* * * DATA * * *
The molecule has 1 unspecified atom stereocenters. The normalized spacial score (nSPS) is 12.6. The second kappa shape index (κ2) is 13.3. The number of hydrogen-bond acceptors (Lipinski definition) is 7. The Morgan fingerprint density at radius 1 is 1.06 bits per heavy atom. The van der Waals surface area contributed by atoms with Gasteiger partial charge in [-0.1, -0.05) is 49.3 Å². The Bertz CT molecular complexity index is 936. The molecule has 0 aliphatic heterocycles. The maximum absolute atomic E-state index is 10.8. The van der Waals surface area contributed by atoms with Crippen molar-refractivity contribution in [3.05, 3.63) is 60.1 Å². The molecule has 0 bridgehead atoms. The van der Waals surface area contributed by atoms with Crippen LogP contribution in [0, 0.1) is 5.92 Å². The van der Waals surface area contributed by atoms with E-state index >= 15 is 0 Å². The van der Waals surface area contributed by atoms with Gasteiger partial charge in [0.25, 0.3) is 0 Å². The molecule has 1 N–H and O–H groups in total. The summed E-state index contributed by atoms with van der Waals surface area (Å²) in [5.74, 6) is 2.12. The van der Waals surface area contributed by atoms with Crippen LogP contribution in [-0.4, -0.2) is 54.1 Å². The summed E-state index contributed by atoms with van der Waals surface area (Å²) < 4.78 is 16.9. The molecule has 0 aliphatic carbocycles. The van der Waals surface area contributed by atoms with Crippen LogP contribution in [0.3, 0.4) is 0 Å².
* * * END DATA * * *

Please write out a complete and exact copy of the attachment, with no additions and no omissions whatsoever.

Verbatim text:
The molecule has 1 unspecified atom stereocenters. The normalized spacial score (nSPS) is 12.6. The second kappa shape index (κ2) is 13.3. The number of hydrogen-bond acceptors (Lipinski definition) is 7. The Morgan fingerprint density at radius 1 is 1.06 bits per heavy atom. The van der Waals surface area contributed by atoms with Gasteiger partial charge in [-0.1, -0.05) is 49.3 Å². The Bertz CT molecular complexity index is 936. The molecule has 0 aliphatic heterocycles. The maximum absolute atomic E-state index is 10.8. The van der Waals surface area contributed by atoms with Crippen molar-refractivity contribution in [3.05, 3.63) is 60.1 Å². The molecule has 0 bridgehead atoms. The van der Waals surface area contributed by atoms with Crippen LogP contribution in [0, 0.1) is 5.92 Å². The van der Waals surface area contributed by atoms with E-state index >= 15 is 0 Å². The van der Waals surface area contributed by atoms with Gasteiger partial charge in [0.25, 0.3) is 0 Å². The molecule has 1 N–H and O–H groups in total. The summed E-state index contributed by atoms with van der Waals surface area (Å²) in [5.74, 6) is 2.12. The van der Waals surface area contributed by atoms with Crippen LogP contribution in [-0.4, -0.2) is 54.1 Å². The summed E-state index contributed by atoms with van der Waals surface area (Å²) < 4.78 is 16.9. The molecule has 0 aliphatic carbocycles. The van der Waals surface area contributed by atoms with Crippen LogP contribution in [0.3, 0.4) is 0 Å².